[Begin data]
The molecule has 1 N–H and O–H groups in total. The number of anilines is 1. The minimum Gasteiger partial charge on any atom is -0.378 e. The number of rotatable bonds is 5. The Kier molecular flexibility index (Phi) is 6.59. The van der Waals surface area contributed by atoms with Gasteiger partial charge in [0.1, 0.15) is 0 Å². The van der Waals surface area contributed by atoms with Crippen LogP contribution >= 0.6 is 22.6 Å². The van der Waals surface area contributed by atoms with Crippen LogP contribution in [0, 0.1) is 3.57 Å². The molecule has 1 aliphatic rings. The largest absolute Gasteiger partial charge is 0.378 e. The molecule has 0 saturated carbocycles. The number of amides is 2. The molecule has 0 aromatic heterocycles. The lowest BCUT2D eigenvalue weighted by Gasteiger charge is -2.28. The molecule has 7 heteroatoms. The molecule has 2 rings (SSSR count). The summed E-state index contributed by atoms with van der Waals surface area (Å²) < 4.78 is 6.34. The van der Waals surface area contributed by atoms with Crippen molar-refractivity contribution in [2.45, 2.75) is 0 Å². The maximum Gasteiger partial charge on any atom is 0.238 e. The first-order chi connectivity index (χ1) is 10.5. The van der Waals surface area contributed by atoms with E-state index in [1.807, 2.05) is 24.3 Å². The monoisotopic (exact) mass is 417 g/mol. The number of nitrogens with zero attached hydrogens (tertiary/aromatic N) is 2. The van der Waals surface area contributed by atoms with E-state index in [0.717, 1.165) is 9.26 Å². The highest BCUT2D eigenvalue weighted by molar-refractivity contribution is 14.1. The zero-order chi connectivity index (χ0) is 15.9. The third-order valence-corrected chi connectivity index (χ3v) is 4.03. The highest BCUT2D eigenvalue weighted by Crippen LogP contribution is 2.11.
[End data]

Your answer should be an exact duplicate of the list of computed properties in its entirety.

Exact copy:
The molecule has 1 N–H and O–H groups in total. The number of anilines is 1. The minimum Gasteiger partial charge on any atom is -0.378 e. The number of rotatable bonds is 5. The Kier molecular flexibility index (Phi) is 6.59. The van der Waals surface area contributed by atoms with Gasteiger partial charge in [0.1, 0.15) is 0 Å². The van der Waals surface area contributed by atoms with Crippen LogP contribution >= 0.6 is 22.6 Å². The van der Waals surface area contributed by atoms with Crippen LogP contribution in [0, 0.1) is 3.57 Å². The molecule has 1 aliphatic rings. The largest absolute Gasteiger partial charge is 0.378 e. The molecule has 0 saturated carbocycles. The number of amides is 2. The molecule has 0 aromatic heterocycles. The lowest BCUT2D eigenvalue weighted by Gasteiger charge is -2.28. The molecule has 7 heteroatoms. The molecule has 2 rings (SSSR count). The summed E-state index contributed by atoms with van der Waals surface area (Å²) < 4.78 is 6.34. The van der Waals surface area contributed by atoms with Crippen molar-refractivity contribution in [2.45, 2.75) is 0 Å². The maximum Gasteiger partial charge on any atom is 0.238 e. The first-order chi connectivity index (χ1) is 10.5. The van der Waals surface area contributed by atoms with E-state index in [1.807, 2.05) is 24.3 Å². The monoisotopic (exact) mass is 417 g/mol. The number of nitrogens with zero attached hydrogens (tertiary/aromatic N) is 2. The van der Waals surface area contributed by atoms with E-state index in [0.717, 1.165) is 9.26 Å². The highest BCUT2D eigenvalue weighted by molar-refractivity contribution is 14.1. The zero-order chi connectivity index (χ0) is 15.9. The third-order valence-corrected chi connectivity index (χ3v) is 4.03. The highest BCUT2D eigenvalue weighted by Crippen LogP contribution is 2.11.